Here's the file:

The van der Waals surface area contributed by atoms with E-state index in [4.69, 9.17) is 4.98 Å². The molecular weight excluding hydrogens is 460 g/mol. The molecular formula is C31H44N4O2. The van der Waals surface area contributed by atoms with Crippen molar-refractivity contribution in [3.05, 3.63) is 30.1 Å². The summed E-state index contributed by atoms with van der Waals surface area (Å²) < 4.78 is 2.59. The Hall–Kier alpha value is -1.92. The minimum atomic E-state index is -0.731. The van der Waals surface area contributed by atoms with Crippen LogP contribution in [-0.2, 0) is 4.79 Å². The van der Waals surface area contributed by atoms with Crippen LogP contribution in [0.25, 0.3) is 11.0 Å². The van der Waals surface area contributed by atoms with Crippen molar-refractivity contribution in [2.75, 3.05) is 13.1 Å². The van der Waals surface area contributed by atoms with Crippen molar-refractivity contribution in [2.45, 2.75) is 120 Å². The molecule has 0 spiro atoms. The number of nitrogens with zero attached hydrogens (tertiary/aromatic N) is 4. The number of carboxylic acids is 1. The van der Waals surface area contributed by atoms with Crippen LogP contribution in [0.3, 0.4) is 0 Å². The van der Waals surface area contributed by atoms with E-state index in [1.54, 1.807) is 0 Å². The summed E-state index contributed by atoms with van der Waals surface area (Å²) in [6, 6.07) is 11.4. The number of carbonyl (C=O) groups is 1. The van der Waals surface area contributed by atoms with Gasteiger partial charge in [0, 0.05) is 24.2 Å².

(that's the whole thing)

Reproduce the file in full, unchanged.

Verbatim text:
The van der Waals surface area contributed by atoms with E-state index in [4.69, 9.17) is 4.98 Å². The molecular weight excluding hydrogens is 460 g/mol. The molecular formula is C31H44N4O2. The van der Waals surface area contributed by atoms with Crippen molar-refractivity contribution in [3.05, 3.63) is 30.1 Å². The summed E-state index contributed by atoms with van der Waals surface area (Å²) < 4.78 is 2.59. The Hall–Kier alpha value is -1.92. The minimum atomic E-state index is -0.731. The van der Waals surface area contributed by atoms with Crippen LogP contribution in [-0.2, 0) is 4.79 Å². The van der Waals surface area contributed by atoms with Crippen LogP contribution in [0.25, 0.3) is 11.0 Å². The van der Waals surface area contributed by atoms with Crippen molar-refractivity contribution in [2.75, 3.05) is 13.1 Å². The van der Waals surface area contributed by atoms with Crippen molar-refractivity contribution in [2.45, 2.75) is 120 Å². The molecule has 0 spiro atoms. The number of nitrogens with zero attached hydrogens (tertiary/aromatic N) is 4. The number of carboxylic acids is 1. The van der Waals surface area contributed by atoms with Crippen LogP contribution in [0.3, 0.4) is 0 Å². The van der Waals surface area contributed by atoms with E-state index in [1.54, 1.807) is 0 Å². The summed E-state index contributed by atoms with van der Waals surface area (Å²) in [6, 6.07) is 11.4. The number of carbonyl (C=O) groups is 1. The van der Waals surface area contributed by atoms with Gasteiger partial charge in [0, 0.05) is 24.2 Å².